One of the earmarks of a novice’s insider trading attempt is the use of very short-dated stock options (and in very high volumes). In the case described below, the trader bought 30 times the normal daily volume — in a matched pair of standardized options that expire this coming Friday. So the trader was betting that there would be a major price move within five trading days. I could be wrong, but that smells like insider trading. Why?
Well, because, in the mega-cap multinational pharma sector (Merck is the world’s second or third largest public pharma company, depending on how one measures), those sorts of moves almost never occur — and certainly, not right on a two-minute-egg-timer.
But that’s what this trader would have us believe he or she figured out — independently. Seeing more than a 5 per cent increase in the stock of a company like Merck — where tens of billions of dollars of new revenue will be needed to move the needle up, or a loss of a like amount will be needed to force the needle down — just. isn’t. very. likely. to. be. perfectly. timed.
And it would take perfect timing to call this sort of a move (which is implied by the purchase of options so close to their expiry date). So, I expect the SEC is already looking closely at this trade — and the trader behind it, given that the investing press has already noted it. The 30 times normal volume was going to trip alerts at the SEC, in any event. I wish the trader good luck in pointing to how she/he knew to make the trade — beyond sheer luck. The SEC will never buy that — and it has to be something that was known to the public, as of Friday.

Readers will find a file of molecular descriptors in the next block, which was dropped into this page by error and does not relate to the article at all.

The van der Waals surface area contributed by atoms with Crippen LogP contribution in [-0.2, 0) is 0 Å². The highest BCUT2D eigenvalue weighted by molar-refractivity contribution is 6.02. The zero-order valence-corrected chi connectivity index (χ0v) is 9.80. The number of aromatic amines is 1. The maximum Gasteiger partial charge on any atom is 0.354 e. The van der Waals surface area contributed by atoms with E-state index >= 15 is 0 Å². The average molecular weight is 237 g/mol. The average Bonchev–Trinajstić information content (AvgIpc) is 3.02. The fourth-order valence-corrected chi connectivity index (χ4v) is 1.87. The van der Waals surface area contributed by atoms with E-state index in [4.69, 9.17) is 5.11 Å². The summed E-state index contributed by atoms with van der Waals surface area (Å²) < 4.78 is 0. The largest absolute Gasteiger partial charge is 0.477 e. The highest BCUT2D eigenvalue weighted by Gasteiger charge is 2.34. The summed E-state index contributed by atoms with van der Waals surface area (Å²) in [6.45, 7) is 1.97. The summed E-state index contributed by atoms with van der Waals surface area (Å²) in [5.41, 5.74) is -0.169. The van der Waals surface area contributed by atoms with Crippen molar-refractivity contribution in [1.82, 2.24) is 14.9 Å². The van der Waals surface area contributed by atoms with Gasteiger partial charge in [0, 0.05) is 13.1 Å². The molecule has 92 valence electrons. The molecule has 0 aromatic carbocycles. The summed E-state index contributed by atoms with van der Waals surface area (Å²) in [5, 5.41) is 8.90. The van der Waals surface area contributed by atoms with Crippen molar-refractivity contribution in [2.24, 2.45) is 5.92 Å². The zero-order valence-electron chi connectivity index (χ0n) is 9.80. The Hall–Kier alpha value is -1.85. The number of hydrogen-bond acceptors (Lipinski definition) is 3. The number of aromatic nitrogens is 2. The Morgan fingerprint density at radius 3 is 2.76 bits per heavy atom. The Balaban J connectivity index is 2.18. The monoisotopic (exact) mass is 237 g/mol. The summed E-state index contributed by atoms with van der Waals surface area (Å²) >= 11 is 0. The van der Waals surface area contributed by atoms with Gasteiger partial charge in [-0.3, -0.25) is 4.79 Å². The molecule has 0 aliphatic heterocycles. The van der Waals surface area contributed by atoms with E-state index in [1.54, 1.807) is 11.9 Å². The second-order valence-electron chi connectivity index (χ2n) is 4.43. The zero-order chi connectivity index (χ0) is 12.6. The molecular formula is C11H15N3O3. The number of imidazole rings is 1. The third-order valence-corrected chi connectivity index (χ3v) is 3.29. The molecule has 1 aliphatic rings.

Here’s a bit from the story — do go read it all:
. . . .Big pharma is usually a slow-money sector, but one investor wants to make a quick buck in drug maker Merck.
optionMONSTER’s Heat Seeker monitoring program detected the purchase of 3,738 Weekly 47.50 calls expiring this Friday for $0.76. An equal number of the Weekly 47.50 puts was sold simultaneously for $0.77. Volume was more than 30 times open interest at both strikes, indicating that a new position was initiated.
The investor collected a credit of $0.01 from the put sale and now controls the equivalent of 373,800 shares through the long calls. The trader can theoretically earn infinite profits above $47.50 but will lose money below that level. (See our Education section for more on how to generate leverage with options.)
MRK fell 0.79 percent to $46.70 on Friday. [But Merck is up almost 5 per cent in NASDAQ pre-market, this monring]. . . .
IF (and that’s a big if!) the trader is allowed by the SEC to keep the profit here (that is, it was a legitimate trade), s/he has already pocketed over $500,000 (about the price of new Murciélago!) — at the NYSE open, this morning. Clearly the trader dumps the puts, and holds the calls, from here. Wow.